Judy Woodruff, “PBS NewsHour” anchor and managing editor, tweeted that she was ”heartbroken” to share the news of Shields’ death, and noted his wife Anne was at his side at his death. For decades, she said, Shields “wowed us with his encyclopedic knowledge of American politics, his sense of humor and mainly his big heart.”

The Weymouth, Massachusetts, native graduated from the University of Notre Dame and served in the U.S. Marine Corps, according to “PBS NewsHour.” He began his career in Washington as a legislative assistant and speechwriter for Wisconsin Sen. William Proxmire in 1965, according to “PBS NewsHour.” Three years later, Shields joined New York Sen. Robert F. Kennedy’s presidential campaign and later worked on numerous campaigns. In 1979, he began writing a column at The Washington Post that was later distributed by Creators Syndicate.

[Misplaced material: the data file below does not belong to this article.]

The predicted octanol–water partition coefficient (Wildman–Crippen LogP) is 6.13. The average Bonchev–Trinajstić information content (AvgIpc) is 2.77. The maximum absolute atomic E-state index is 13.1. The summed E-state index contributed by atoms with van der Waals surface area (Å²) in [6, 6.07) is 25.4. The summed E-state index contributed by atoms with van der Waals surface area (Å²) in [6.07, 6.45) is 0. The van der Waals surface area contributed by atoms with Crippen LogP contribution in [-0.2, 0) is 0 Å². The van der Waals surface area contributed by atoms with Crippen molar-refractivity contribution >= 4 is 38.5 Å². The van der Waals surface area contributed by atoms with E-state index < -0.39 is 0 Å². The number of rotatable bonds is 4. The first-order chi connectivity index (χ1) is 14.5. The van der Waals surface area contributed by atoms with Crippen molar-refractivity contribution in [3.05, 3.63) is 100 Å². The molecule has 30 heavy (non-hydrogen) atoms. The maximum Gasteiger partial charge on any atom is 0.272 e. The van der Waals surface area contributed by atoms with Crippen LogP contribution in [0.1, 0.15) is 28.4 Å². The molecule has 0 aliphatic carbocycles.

Shields was a moderator and panelist on CNN’s “Capital Gang” from 1988 to 2005 and a regular panelist on “Inside Washington,” which aired on PBS and ABC, from 2005 until 2013. He also wrote “On the Campaign Trail,” an account of the 1984 presidential campaign.

Niece Carolyn Ryan, managing editor of The New York Times, tweeted: “So sad to tell you that my uncle, Mark Shields, died this morning. He was a special guy: full of heart and wisdom and love. Love of politics, sports, and so many people.”

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Knowing and working with Shields was a privilege, “PBS NewsHour” Chief Correspondent Amna Nawaz tweeted.